WWF’s US policy priorities: looking back on 2021 and ahead to 2022

An American flag waves in the wind in front of the Capitol dome

As we enter the second year of the Biden Administration, we’re recognizing the impressive and even transformative progress WWF made on key environmental challenges we are facing—and acknowledging the significant work that remains to ensure that progress is real and lasting. This will set much of WWF’s US government advocacy agenda this year.

Tackling the climate crisis

At the top of the agenda for WWF—and for the Biden Administration—is the need to reestablish and revitalize US leadership on the climate crisis, both at home and abroad. In the first few months of the Administration, we saw a flurry of activity, with the US immediately rejoining the Paris Agreement and the President taking a series of executive actions to create a whole-of-government response. This included the establishment of a special envoy for climate change, an interagency task force on climate change, and a climate policy office within the White House. The US also announced an enhanced climate commitment to reduce emissions by 50%-52% by 2030 and pledged to quadruple US international climate finance commitments by 2024, which aligned closely with WWF’s goals.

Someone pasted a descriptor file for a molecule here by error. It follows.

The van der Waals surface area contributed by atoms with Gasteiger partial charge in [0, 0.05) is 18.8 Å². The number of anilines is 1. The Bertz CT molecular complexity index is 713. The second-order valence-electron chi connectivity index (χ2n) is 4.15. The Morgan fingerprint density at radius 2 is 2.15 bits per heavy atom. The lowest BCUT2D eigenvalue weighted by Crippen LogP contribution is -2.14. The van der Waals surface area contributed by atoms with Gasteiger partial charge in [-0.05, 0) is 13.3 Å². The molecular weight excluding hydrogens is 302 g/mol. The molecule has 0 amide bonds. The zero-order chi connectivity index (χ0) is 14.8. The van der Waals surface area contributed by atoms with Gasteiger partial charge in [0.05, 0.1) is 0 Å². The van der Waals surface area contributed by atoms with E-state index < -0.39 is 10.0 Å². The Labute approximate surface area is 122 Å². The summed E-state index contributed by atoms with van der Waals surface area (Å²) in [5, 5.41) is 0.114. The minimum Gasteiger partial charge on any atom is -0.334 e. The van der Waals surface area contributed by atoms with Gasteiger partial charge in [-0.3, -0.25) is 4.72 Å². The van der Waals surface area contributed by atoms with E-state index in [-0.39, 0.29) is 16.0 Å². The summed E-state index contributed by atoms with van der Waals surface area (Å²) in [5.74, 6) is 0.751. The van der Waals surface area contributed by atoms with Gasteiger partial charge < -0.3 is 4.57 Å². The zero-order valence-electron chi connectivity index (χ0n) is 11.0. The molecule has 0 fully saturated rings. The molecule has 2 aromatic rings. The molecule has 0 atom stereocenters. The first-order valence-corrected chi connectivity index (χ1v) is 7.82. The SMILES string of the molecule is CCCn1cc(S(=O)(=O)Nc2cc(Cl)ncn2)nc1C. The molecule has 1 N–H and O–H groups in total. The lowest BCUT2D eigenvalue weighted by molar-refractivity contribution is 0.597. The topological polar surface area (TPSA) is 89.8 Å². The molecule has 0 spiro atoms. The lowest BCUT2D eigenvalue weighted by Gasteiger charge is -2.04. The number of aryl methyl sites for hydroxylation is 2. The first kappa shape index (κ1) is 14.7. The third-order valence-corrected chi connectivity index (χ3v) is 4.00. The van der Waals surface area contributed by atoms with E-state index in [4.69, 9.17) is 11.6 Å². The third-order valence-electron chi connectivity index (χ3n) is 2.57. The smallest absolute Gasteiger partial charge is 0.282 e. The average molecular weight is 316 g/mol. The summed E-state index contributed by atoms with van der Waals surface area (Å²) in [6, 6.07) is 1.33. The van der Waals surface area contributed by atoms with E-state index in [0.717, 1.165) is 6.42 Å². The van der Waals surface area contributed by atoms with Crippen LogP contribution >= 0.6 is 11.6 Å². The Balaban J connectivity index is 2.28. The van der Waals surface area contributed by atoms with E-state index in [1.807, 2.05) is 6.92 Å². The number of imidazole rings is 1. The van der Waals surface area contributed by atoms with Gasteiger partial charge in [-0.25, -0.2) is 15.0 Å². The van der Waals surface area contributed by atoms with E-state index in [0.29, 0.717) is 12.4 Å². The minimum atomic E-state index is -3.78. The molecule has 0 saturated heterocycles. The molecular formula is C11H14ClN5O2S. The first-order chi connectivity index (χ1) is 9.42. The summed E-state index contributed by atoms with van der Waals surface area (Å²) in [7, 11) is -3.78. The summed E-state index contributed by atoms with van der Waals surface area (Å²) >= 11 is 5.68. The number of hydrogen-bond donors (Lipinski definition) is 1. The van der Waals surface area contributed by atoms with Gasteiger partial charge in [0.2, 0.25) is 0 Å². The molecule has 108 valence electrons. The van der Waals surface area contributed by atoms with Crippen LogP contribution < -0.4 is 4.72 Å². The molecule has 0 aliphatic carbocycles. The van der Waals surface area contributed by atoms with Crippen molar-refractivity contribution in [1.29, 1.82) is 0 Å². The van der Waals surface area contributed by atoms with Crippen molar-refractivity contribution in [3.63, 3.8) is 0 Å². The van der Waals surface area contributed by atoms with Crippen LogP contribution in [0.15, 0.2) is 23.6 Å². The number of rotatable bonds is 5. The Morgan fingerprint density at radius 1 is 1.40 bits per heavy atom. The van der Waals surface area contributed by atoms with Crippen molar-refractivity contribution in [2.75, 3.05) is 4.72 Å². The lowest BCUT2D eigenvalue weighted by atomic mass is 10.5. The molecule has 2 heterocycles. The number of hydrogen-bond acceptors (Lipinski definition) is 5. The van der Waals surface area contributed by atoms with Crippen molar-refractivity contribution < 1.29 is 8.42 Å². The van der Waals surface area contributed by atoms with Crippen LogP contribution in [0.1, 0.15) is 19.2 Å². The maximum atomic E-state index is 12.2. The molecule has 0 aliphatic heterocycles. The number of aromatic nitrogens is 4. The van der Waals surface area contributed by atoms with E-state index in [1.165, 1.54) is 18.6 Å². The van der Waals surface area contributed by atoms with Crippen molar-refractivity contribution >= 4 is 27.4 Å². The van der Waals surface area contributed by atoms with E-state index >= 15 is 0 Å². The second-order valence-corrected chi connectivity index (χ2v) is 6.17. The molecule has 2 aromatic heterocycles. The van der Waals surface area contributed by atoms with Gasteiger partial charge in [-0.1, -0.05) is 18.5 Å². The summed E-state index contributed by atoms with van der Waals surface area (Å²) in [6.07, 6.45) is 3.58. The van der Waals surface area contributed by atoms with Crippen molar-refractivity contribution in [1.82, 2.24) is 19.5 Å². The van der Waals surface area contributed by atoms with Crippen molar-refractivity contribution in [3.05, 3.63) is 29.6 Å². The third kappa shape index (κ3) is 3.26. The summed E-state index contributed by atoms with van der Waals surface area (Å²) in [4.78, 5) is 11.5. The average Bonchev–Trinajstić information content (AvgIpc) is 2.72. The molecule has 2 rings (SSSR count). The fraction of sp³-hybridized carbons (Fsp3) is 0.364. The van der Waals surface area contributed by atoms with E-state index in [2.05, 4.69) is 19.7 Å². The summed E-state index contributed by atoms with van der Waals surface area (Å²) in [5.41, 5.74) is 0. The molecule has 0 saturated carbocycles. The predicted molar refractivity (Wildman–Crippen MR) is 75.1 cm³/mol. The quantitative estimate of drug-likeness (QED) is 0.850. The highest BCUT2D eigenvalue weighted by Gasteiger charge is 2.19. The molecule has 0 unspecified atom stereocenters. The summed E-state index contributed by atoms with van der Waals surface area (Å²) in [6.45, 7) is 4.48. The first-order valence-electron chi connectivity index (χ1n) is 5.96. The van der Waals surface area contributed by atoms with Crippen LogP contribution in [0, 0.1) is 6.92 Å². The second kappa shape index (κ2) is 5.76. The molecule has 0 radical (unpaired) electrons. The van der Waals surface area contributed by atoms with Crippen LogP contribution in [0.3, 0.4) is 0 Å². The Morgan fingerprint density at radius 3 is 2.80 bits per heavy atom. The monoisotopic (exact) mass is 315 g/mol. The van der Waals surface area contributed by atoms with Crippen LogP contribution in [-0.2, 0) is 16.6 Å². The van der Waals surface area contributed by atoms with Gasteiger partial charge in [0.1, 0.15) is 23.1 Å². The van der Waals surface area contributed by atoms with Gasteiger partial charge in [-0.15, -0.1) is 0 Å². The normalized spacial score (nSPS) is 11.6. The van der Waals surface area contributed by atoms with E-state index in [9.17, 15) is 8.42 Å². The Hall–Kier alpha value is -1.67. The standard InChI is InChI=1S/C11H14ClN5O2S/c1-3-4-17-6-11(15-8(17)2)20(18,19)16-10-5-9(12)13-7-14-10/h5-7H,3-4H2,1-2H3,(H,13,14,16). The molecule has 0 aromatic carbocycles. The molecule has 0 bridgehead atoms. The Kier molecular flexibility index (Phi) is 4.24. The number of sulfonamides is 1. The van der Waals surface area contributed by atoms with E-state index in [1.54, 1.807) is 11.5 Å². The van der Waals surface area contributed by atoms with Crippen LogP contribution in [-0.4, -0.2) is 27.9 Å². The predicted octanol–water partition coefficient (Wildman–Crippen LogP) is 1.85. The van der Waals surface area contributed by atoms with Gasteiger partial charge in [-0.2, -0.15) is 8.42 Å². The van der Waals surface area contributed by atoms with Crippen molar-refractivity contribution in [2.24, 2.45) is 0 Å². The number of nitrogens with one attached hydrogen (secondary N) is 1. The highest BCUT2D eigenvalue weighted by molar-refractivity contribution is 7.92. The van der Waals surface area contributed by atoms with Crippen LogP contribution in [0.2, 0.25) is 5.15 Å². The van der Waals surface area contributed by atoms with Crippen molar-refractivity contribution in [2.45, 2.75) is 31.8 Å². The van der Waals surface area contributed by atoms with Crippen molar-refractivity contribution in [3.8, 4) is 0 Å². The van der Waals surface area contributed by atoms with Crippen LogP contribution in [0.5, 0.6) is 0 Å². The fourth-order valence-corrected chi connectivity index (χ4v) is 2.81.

To back up these commitments, President Biden’s Build Back Better plan and corresponding legislation introduced in Congress included historic new investments to achieve US climate targets, as well as measures to advance climate justice and protect the Arctic National Wildlife Refuge from oil and gas development. The Build Back Better Act passed the House but remains stalled in the Senate. Getting it to the President’s desk with its climate provisions intact remains a top priority for WWF. We will also work to advance policies and legislation to reduce emissions in specific sectors of the economy, including the aviation and industrial sectors.

Investing in wildlife and wild places

Tied to the progress on the climate crisis was new attention to and investment in nature and biodiversity. One of WWF’s major messages to the US government in 2021 was the need to see the crisis of global nature loss on par and intertwined with the climate crisis—and to respond accordingly. By the end of the year, this message was being echoed throughout the federal government through the promotion of nature-based solutions to act on climate, a $9 billion pledge to conserve global forests, and a plan to conserve 30% of US lands and waters by 2030.

Congress also embraced WWF’s call for historic increases in global conservation programs in their annual funding bills. Locking in these funding increases is a key goal for WWF over the next couple of months, as is ensuring that the Administration keeps nature high on its foreign policy agenda in the run-up to critical global meetings scheduled to take place this year.

Preventing future pandemics